In the 1990s, various technical colleges were established in the state along with the Universidad Popular de la Chontalpa and another in Tenosique. Hospital in various municipalities and various historic centers were reconstructed, especially that of Villahermosa.
The state accounts for 3.4% of Mexico’s national GDP. Although the recent oil boom has helped to bring the state out of complete poverty, there is still areas in which this is a serious problem. In the city areas coverage of running water, sewerage and electricity is over ninety percent; however, in the rural areas, running water is about forty percent, sewerage under seventy percent and electricity under 85%. The state has about 150,000 families or about half a million people living in poverty, mostly due to lack of employment according to Sedesol. Most of the state’s poor are concentrated in the Jonuta, Tacotalpa, Centla and Humanguillo municipalities as these lack any major industry.
The heavy rainfall in the state does not lend itself well to annual crops and frequent flooding is a problem as well. Despite this, there is significant production of corn, sorghum and beans. Most of the commercially important crops are perennials, such as cacao, coconut, oranges, bananas and sugar cane. There is also important pasture, both natural and seeded. The state has extensive areas of natural grasslands. Due to the climate, the Zebu breed of cattle does best and is mostly raised for meat. Cattle accounts for about three quarters of the meat produced in the state. Other livestock includes pigs, sheep, goats and domestic fowl. Most livestock is raised in the Villahermosa, Cárdenas and Emiliano Zapata municipalities.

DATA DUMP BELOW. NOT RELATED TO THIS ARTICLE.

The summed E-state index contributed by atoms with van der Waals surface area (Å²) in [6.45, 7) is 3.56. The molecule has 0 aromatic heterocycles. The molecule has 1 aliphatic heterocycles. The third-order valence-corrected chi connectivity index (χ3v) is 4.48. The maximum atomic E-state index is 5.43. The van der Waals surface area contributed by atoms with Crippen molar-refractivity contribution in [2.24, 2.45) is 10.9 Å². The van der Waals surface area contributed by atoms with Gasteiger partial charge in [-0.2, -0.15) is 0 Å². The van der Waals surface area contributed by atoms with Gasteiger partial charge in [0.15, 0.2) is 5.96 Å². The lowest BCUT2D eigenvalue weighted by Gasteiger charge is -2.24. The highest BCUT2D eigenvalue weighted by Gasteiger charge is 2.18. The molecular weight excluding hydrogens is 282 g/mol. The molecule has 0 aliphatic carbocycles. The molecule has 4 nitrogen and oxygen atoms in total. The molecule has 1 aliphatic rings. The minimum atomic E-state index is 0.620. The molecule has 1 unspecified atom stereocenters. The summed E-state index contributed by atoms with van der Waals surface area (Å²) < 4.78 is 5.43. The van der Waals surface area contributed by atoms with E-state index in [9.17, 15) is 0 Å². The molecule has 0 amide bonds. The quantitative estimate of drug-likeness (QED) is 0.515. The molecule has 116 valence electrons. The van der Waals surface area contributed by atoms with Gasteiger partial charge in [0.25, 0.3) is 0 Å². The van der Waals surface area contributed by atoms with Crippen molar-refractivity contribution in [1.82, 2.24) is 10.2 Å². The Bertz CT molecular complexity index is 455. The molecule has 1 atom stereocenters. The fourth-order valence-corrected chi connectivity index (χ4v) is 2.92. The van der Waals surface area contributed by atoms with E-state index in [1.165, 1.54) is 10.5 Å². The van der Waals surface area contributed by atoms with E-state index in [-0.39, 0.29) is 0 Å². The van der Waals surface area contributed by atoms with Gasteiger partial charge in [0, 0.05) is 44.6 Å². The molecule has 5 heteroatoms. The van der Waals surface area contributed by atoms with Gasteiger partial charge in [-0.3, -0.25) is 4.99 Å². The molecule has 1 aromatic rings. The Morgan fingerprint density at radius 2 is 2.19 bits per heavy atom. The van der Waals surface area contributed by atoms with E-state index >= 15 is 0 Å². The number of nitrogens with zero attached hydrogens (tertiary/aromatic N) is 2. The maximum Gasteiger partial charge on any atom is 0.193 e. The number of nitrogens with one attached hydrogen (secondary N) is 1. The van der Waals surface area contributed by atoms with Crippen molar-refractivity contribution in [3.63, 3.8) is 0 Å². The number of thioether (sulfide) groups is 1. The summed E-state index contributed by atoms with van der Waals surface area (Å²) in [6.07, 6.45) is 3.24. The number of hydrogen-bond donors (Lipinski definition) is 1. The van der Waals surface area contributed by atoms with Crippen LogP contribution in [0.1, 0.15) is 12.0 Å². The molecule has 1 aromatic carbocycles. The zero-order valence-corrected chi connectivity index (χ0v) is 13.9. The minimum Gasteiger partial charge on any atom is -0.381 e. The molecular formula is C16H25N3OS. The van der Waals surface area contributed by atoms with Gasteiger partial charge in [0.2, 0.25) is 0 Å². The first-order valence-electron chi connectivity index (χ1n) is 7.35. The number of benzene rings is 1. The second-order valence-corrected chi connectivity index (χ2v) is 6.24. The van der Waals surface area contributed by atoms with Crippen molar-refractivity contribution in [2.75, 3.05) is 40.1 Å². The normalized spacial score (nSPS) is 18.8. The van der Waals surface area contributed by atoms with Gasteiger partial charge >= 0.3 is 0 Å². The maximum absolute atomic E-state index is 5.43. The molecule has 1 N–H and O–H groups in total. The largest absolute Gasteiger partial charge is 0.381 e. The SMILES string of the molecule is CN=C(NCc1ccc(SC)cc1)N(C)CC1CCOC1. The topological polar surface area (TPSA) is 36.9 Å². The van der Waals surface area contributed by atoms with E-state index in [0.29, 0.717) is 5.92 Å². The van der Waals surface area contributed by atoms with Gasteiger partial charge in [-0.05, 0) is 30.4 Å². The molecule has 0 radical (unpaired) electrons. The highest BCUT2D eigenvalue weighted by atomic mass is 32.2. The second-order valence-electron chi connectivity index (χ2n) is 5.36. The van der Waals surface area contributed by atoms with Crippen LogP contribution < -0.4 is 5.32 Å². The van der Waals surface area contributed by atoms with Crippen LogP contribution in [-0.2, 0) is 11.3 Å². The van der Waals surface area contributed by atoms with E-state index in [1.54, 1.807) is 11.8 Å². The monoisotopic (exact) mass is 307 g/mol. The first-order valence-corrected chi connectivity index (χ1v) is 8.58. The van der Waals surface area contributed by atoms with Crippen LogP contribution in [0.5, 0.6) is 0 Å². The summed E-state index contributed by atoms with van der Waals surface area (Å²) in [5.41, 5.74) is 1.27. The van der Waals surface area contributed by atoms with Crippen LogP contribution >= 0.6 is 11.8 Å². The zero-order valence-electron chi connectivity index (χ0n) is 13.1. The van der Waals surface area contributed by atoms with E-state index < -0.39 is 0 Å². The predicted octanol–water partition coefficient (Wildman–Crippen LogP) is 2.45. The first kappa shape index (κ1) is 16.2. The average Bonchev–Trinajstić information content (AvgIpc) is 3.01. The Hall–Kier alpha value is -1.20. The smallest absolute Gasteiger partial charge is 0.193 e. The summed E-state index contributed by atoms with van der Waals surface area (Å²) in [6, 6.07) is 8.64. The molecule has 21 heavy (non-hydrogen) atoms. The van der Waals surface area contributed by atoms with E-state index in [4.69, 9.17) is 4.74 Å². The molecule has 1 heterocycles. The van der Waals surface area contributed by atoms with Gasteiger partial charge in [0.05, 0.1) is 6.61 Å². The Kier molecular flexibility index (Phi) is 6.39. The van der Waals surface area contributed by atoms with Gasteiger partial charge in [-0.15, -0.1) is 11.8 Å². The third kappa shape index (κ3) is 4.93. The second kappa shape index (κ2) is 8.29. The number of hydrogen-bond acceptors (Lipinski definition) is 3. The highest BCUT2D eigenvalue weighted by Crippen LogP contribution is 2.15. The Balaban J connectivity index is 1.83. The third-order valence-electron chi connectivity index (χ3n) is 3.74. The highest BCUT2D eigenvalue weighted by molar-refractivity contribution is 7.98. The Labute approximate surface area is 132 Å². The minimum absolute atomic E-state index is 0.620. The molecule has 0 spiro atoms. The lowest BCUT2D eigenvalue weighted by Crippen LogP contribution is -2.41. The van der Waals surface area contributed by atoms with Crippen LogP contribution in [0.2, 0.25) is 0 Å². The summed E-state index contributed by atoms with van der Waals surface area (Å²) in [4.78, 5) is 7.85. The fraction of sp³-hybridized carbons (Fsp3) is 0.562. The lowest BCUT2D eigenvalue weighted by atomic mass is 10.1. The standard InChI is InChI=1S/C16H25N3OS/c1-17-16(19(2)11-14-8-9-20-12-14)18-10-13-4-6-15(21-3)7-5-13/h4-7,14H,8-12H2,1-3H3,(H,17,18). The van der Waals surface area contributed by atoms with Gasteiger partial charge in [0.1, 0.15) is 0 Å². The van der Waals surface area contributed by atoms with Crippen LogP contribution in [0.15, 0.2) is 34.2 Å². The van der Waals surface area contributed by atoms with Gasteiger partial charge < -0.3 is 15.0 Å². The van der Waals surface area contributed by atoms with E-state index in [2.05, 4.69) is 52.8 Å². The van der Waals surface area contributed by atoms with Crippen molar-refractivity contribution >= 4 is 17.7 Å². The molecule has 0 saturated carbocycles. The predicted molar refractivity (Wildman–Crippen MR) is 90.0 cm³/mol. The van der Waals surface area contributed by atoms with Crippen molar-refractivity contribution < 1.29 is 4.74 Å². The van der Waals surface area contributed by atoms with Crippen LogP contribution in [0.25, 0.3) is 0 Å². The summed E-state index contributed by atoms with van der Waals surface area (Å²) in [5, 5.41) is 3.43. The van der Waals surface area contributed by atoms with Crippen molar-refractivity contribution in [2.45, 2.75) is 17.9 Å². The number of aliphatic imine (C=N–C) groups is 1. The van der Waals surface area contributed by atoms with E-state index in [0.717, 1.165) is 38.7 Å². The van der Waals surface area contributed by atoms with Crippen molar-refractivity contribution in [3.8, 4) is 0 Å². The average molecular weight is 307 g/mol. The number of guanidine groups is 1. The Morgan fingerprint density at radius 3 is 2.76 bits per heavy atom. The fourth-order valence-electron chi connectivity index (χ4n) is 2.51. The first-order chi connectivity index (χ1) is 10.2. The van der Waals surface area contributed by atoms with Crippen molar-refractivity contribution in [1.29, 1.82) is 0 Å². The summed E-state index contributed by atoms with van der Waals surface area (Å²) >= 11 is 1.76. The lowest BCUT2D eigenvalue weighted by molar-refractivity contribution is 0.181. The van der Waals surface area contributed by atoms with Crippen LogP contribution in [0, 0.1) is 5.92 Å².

Tabasco has salt water and fresh water fishing along its shoreline and in the many rivers and small lakes but they are not extensively exploited, providing less than two percent of Mexico’s total fish production. Commercial species include oysters, mojarra, shrimp, sea bass, shark, lobster and pejalagarto. Most fishing fleets are located in Frontera, with others in Sanchez Magallanes, Chilitepec and Dos Bocas. The state has natural resources such as mahogany, cedar and other tropical hardwoods.
Mining, mostly of petroleum and natural gas, provides most of the state’s GDP. Only 14.6% of the working population is in mining. About 19% work in construction, transportation and manufacturing. Most manufacturing is food processing, bottling and tobacco products. About ninety percent of industrial establishments are family owned, mostly dedicated to food processing in and around Villahermosa. The most important industry is petroleum refining, done by PEMEX in the Macuspana municipality. There are 860 wells in various municipalities extracting crude oil and natural gas. It produces 556,371 barrels of crude oil and a 1,363 million cubic feet of natural gas per day. It has deposits of gravel and sand, along with the Cementos Apasco factory.